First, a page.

(Harrisburg) -- Pennsylvania's state treasurer and auditor general are warning lawmakers the state government's worsening long-term deficit may require it to borrow money from an outside lender to prop up routine budgeted operations.  The letter, delivered to lawmakers today, says the commonwealth may need to borrow as much as $3 billion between July and next April. The letter comes as Democratic Governor Tom Wolf and the Republican-controlled Legislature eye a projected $3 billion deficit through July 1, 2018. That's almost 10 percent of the state's approved budget.  In recent years, the state has drawn on a low-interest credit line from the state treasury.  But Treasurer Joe Torsella and Auditor General Eugene DePasquale say there may not be enough money in the treasury's long-term investment fund to meet the state's needs in the coming year.

“House Majority Leader Dave Reed, R-Indiana, said the vote was an important step before budget negotiations heat up this month. It was not clear whether it would garner support from Democratic Gov. Tom Wolf or the Republican-controlled state Senate, which passed a much narrower gambling bill last month. But Reed said that there is little support in the House for the money-raising alternative, a tax increase.”
Pa. House OKs biggest gambling expansion in years
Delco Times By Marc Levy, The Associated Press POSTED: 06/08/17, 5:02 AM EDT
HARRISBURG, Pa. >> The Pennsylvania House of Representatives Wednesday night passed sprawling gambling legislation, unveiled just hours earlier, to expand casino-style gambling to the internet, airports, bars and elsewhere in a move that could shape how the state government deals with its deficit-riddled finances this summer.  The bill was marshaled by Republican majority leaders toward the floor vote, a last-ditch move to raise hundreds of millions of dollars from taxes and license fees to help prop up, if temporarily, the state’s threadbare treasury. The bill represents perhaps Pennsylvania’s biggest gambling expansion since it legalized casinos in 2004, a law that made it the nation’s No. 2 commercial casino revenue state.  It passed narrowly, 102-89, less than a year after similar legislation failed in the House. The vote capped years of unsuccessful efforts by some lawmakers to bring legal gambling to bars.

McCarter, Sturla seek to amend the way cyber charter schools are funded
PAHouse.com   June 7, 2017 | 2:55 PM
HARRISBURG, June 7 – At a Capitol news conference today, state Rep. Steve McCarter, D-Montgomery, and House Democratic Policy Chairman Mike Sturla, D-Lancaster, called attention to legislation that would amend the Public School Code to change the way cyber charter schools are funded.  Their bill — H.B. 1206 — seeks to cap the amount of funding unaffiliated cyber charter schools receive for students who live in an area in which the school district or an intermediate unit operates its own cyber charter school. Under their proposal, unaffiliated cyber charter schools would receive either the per-student funding amount of the school district cyber school program or the intermediate unit cyber school program, whichever figure is higher.  “The actual cost of cyber charter education has dropped dramatically in the 20 years since Pennsylvania’s charter school legislation was passed, whereas our reimbursement formula for cyber charters, which is still based on the cost of a brick-and-mortar education, has not, and the Pennsylvania taxpayer has shouldered the burden,” McCarter said.  Sturla added: “I want all Pennsylvania kids to have access to exceptional educational opportunities and to do that, we need to have fair, reasonable and accountable reimbursement practices in place. The proposal by Representative McCarter and myself is a fair and reasonable approach that makes sure cyber charters aren’t receiving more than what it costs to provide an educational experience to students.”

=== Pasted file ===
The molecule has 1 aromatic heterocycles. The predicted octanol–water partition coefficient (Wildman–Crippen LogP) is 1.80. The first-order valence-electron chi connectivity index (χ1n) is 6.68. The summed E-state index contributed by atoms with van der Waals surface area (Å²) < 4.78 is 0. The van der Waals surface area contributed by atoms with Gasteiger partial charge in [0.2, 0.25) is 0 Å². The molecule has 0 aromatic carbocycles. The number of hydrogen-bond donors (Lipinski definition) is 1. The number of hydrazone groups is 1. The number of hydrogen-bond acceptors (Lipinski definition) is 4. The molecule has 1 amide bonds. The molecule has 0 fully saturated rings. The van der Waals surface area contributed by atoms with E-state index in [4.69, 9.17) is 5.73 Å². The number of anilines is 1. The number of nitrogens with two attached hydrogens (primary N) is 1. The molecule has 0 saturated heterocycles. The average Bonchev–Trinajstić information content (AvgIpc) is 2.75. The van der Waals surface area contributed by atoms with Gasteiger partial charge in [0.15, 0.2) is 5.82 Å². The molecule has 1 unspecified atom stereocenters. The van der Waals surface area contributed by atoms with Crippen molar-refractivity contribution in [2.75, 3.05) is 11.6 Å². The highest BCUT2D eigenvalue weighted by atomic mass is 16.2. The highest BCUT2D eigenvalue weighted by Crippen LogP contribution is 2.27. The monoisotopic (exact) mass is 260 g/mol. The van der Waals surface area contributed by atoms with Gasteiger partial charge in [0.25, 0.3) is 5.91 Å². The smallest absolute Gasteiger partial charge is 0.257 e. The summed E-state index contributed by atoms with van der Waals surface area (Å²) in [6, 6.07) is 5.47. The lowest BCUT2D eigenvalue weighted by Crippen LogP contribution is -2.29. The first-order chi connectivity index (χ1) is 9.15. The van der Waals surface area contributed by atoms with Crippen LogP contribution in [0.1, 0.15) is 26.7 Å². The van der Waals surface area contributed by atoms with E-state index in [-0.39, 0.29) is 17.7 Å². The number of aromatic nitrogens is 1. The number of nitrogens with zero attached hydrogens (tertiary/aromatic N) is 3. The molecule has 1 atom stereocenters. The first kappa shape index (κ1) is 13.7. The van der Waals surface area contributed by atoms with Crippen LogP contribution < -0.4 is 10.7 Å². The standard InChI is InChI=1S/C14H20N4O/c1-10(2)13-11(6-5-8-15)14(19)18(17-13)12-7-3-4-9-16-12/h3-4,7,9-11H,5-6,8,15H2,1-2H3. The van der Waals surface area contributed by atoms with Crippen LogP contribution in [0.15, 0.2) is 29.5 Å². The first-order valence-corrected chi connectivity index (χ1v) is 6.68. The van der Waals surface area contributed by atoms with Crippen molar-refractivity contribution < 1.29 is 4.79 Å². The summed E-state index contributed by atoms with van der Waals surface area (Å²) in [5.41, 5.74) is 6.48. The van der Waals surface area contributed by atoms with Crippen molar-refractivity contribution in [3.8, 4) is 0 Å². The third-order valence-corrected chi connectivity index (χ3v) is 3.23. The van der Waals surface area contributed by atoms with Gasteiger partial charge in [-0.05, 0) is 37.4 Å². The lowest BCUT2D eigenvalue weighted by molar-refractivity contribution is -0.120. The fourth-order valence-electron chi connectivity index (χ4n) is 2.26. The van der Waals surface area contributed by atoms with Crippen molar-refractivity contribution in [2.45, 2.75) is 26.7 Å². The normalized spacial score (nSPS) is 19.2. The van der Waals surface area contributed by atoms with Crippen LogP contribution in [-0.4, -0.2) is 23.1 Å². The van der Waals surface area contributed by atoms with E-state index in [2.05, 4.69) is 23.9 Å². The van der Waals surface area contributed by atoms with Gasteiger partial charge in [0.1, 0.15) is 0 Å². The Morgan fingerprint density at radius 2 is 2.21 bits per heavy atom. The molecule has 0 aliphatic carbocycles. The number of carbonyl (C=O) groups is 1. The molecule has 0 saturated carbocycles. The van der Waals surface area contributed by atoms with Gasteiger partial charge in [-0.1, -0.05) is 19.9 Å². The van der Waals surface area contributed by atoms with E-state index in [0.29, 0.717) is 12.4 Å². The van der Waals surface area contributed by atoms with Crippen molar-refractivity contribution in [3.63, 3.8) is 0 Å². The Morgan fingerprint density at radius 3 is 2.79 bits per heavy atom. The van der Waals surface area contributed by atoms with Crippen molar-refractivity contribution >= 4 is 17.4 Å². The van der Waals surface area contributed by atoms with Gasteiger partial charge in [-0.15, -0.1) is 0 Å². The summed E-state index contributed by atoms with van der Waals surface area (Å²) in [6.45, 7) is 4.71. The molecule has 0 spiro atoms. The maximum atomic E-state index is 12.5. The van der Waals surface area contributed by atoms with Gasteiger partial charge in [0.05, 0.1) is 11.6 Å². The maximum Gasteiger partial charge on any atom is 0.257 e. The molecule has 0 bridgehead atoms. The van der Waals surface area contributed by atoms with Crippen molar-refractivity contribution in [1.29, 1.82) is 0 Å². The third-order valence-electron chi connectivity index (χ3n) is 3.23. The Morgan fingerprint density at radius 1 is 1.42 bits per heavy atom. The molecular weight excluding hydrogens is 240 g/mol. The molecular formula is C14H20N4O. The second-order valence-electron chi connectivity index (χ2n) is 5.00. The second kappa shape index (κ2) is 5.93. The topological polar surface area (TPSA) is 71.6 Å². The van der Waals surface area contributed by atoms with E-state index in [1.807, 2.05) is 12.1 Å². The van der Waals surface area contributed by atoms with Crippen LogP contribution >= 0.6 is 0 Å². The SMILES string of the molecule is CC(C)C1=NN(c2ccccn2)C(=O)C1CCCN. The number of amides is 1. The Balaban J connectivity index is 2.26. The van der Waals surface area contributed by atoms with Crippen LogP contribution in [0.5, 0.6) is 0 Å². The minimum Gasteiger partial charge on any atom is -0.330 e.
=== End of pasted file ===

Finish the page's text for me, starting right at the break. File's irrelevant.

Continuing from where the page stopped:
Inside and outside the classroom, after-school programs work: Another View
PENNLIVE OP-ED By Laura Saccente, Ryan Aument, John Yudichak, Bernie O'Neill and Jake Wheatley Updated on June 7, 2017 at 2:00 PM Posted on June 7, 2017 at 7:30 AM
Laura Saccente is the director of the the Pennsylvania Statewide/Afterschool Youth Development Network and the Pennsylvania Afterschool Caucus; State Sen. Ryan Aument, a Republican, represents the Lancaster County-based 36th Senate District; Sen. John Yudichak, a Democrat, represents the Luzerne County-based 14th Senate District; Rep. Bernie O'Neill, a Republican, represents the Bucks County-based 29th District, and Rep. Jake Wheatley, a Democrat, represents the Allegheny County-based 19th House District. They write from Harrisburg.
The President's 2018 fiscal budget eliminates federal funding for after-school programs, saying there is no evidence of their impact.  That is not the case here in Pennsylvania, where after-school programs are a proven, high yield investment in our kids, our communities and our economy.  Every one dollar invested in after-school programs saves at least THREE DOLLARS by increasing kids' earning potential, improving kids' performance at school and reducing crime and juvenile delinquency.   At the end of a typical school day, learning and growth do not stop for the 40,000 Pennsylvania youths enrolled in approximately 460 high quality, school based and community powered after-school programs that are funded in part by the federal 21st Century Community Learning Centers (CCLC) program - the one the president wants to end.